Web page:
Speaker Info: Marie Kerl obtained her DVM from Auburn University and Masters of Public Health from the University of Missouri, and completed specialty training at the Animal Medical Center in New York. She is a diplomate of ACVIM and ACVECC. Dr. Kerl is currently Regional Medical Director with VCA. Her duties include teaching and mentoring veterinarians and technicians to achieve the highest quality veterinary care through education and teambuilding. Dr. Kerl is also an adjunct professor with the University of Missouri for online education. Dr. Kerl has received the Norden Distinguished Teaching Award.
Beyond Thoracic FAST. Point of Care Pleural and Lung Ultrasound: Asking binary questions to get rapid accurate answers!
December 10, 2018, 8pm EST: Soren Boysen, DVM, DACVECC and Serge Chalhou, DVM, DACVIM (SAIM)
Session Info: Recent evidence suggests traditional small animal thoracic FAST examination protocols have only moderate to poor agreement compared to CT for the identifion of pleural effusion and pneumothorax, respectively. This is much lower than what is reported in the human literature, where many training programs emphasize the value of using binary questions (vs. simply placing the ultrasound probe on the patient) when first learning point of care ultrasound (POCUS). This session will take a similar approach and will review key sonographic structures of the pleural space and lung in light of patient positioning, then apply a binary approach to ruling in/out pneumothorax, pleural effusion and simple interstitial alveolar diseases. Multiple cineloops and case examples will be used to re-inforce concepts and test attendee knowledge.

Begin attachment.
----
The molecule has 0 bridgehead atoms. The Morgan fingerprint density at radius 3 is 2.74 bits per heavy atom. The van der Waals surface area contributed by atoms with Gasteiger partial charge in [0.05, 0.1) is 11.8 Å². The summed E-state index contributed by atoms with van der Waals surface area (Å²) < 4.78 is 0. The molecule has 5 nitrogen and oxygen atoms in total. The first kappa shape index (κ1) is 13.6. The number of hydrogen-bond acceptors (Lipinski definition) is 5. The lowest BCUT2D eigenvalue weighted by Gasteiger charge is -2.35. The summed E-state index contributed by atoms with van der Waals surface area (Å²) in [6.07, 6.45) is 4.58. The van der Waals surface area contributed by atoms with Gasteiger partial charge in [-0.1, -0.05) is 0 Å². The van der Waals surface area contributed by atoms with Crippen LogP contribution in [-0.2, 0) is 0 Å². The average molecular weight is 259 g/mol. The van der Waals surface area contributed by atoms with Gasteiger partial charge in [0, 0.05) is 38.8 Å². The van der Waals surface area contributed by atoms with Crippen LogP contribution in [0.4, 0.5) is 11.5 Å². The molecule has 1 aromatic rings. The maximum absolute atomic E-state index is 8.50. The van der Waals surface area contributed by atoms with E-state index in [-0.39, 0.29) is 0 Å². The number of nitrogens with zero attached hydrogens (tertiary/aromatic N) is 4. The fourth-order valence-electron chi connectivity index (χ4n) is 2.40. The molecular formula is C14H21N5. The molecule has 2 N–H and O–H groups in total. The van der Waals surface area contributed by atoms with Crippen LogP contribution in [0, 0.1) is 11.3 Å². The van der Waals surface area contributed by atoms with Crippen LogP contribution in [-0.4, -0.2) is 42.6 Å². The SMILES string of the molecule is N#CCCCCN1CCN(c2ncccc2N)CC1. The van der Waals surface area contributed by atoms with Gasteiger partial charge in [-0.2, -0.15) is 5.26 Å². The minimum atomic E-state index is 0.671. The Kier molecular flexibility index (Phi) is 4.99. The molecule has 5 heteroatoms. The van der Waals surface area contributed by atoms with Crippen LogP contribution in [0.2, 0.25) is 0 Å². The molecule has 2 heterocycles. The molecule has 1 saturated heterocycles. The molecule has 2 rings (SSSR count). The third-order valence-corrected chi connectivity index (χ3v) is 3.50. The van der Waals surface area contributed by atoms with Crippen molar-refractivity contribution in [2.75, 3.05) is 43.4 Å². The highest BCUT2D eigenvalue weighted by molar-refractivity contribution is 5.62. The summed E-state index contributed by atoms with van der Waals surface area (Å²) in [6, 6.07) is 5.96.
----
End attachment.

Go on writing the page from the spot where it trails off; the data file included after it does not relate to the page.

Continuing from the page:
Speaker Info: Dr. Søren Boysen obtained his veterinary degree in 1996 (WCVM), completed a small animal internship in 1998 (UPEI), and a residency in 2003 (Tufts University, Massachusetts) becoming a diplomate of the American College of Veterinary Emergency and Critical Care (ACVECC) that same year. He is the former Chief of Small Animal Emergency and Critical Care at the University of Montreal, and currently a Full Professor at the University of Calgary, where he continues to be very active in various ECVECC, ACVECC and VetCOT committees. Extensively published, and a recipient of numerous teaching and research excellence awards, he has become an internationally recognized speaker. His particular passions are hemorrhage, coagulation, perfusion and the advancement of point of care ultrasound. In collaboration with his colleagues at Tufts he developed the original Focused Assessment of Sonography for Trauma (FAST) exam (2004), and in conjunction with international colleagues has adapted point of care abdominal and thoracic ultrasound protocols for use in non-trauma patients. He is actively involved in point of care ultrasound research assessing intravascular volume status and response to fluid therapy. He continues to work on enhancement of learning and hands on training workshops targeted at improving emergency point of care ultrasound for non-specialist practitioners.